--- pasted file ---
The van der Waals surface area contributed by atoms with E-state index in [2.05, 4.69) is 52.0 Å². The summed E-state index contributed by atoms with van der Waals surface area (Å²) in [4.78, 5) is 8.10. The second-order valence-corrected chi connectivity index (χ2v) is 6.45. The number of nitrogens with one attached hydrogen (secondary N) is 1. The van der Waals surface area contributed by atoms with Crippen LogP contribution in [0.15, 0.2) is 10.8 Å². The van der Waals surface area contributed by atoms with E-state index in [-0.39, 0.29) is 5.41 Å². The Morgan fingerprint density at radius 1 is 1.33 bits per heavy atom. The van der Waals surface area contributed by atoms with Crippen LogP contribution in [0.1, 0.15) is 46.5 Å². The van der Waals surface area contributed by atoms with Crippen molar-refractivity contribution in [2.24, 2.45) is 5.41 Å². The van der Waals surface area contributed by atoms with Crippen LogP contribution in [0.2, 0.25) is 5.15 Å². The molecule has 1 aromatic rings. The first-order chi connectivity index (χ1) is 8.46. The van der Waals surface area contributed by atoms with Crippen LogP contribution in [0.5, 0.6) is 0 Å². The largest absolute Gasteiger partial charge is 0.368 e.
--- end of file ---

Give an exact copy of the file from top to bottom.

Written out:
The van der Waals surface area contributed by atoms with E-state index in [2.05, 4.69) is 52.0 Å². The summed E-state index contributed by atoms with van der Waals surface area (Å²) in [4.78, 5) is 8.10. The second-order valence-corrected chi connectivity index (χ2v) is 6.45. The number of nitrogens with one attached hydrogen (secondary N) is 1. The van der Waals surface area contributed by atoms with Crippen LogP contribution in [0.15, 0.2) is 10.8 Å². The van der Waals surface area contributed by atoms with E-state index in [-0.39, 0.29) is 5.41 Å². The Morgan fingerprint density at radius 1 is 1.33 bits per heavy atom. The van der Waals surface area contributed by atoms with Crippen LogP contribution in [0.1, 0.15) is 46.5 Å². The van der Waals surface area contributed by atoms with Crippen molar-refractivity contribution in [2.24, 2.45) is 5.41 Å². The van der Waals surface area contributed by atoms with Crippen LogP contribution in [0.2, 0.25) is 5.15 Å². The molecule has 1 aromatic rings. The first-order chi connectivity index (χ1) is 8.46. The van der Waals surface area contributed by atoms with Crippen LogP contribution in [0.5, 0.6) is 0 Å². The largest absolute Gasteiger partial charge is 0.368 e.